Lifetime ISA penalties rack up £9m for HMRC since 2017
22 December 2019
Young people saving into a Lifetime ISA have been hit with huge tax penalties for withdrawing their money, according to figures obtained from HM Revenue & Customs by Royal London.
A Freedom of Information request by Royal London revealed HM Revenue & Customs has charged young people more than £9 million since the introduction of Lifetime ISAs in 2017.
The first withdrawal charges were levied in 2018/19 and a total of £4.35 million was paid to HM Revenue & Customs in that year. But the pace of charges has increased with a further £4.69m paid in the first seven months of 2019/20 alone.
The Lifetime ISA allows those aged under 40 to deposit up to £4,000 per year towards a house deposit or pension, with the promise of a 25% top up by the government. However, savers who need to access the money in their LISA for a reason other than a house deposit face a penalty charge. They must hand back the government top up and pay an additional charge on any withdrawals.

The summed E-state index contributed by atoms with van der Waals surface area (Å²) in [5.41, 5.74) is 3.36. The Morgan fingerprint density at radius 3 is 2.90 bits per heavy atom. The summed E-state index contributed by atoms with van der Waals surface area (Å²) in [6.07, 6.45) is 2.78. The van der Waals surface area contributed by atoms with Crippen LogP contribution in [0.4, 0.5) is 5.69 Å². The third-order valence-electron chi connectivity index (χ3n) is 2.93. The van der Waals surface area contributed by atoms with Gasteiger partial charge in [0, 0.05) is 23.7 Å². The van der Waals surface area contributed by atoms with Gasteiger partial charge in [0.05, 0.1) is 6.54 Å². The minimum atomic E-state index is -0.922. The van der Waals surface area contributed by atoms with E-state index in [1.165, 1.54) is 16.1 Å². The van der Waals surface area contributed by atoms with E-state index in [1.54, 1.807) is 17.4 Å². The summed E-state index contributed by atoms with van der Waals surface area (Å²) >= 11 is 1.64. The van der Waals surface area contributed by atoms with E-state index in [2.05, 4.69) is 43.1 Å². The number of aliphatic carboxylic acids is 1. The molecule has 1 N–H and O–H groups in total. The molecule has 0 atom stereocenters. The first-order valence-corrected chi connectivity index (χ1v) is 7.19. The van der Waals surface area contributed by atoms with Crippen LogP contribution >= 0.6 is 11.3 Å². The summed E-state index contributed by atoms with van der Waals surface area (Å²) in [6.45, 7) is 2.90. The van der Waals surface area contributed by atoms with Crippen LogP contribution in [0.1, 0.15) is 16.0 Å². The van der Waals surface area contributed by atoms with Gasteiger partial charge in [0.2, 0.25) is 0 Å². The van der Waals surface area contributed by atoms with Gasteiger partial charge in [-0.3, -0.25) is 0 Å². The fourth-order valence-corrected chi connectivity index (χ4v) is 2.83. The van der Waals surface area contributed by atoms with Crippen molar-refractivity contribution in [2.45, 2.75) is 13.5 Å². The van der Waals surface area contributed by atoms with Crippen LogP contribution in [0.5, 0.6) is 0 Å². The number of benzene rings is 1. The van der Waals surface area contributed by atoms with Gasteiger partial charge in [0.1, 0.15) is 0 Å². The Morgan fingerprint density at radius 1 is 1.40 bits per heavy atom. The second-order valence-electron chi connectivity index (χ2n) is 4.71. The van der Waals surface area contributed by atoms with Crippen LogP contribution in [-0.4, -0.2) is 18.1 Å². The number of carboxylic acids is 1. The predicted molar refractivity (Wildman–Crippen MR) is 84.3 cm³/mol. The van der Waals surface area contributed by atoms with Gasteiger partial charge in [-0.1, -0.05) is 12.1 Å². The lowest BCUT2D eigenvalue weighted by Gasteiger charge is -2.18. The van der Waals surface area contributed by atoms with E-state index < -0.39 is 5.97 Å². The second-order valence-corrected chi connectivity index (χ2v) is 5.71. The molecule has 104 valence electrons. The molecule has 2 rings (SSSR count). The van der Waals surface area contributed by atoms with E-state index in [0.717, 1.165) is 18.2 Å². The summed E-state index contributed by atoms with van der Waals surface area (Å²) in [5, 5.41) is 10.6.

Royal London’s calculations show that if someone put aside £80, the government would top it up to £100. However, if they decided to withdraw their money, they would be expected to pay back the additional £20 and a further £5 penalty. This means their original investment would decrease from £80 to £75.
Steve Webb, director of policy, Royal London, has called for the penalty charge to be scrapped.
He said: “A Lifetime ISA can be attractive for those who are clear about their plans to put down a deposit on a house and who are confident that they won’t need the money for any other reason. But these figures are a stark reminder that things can change.
“It is hard to see why the government should fine people whose only ‘crime’ was to put money aside in the hope of buying a home and then see their circumstances change. The LISA would be a much attractive product if this penalty charge was abolished.”
ATEB Consulting’s Steve Bailey looks at how the FCA’s view of suitability and what that means in practice for...
Paraplanners who have been furloughed and are concerned that their company will not have a job for them should...
The Supreme Court has ruled that a pension transfer made in ill health should not be subject to inheritance...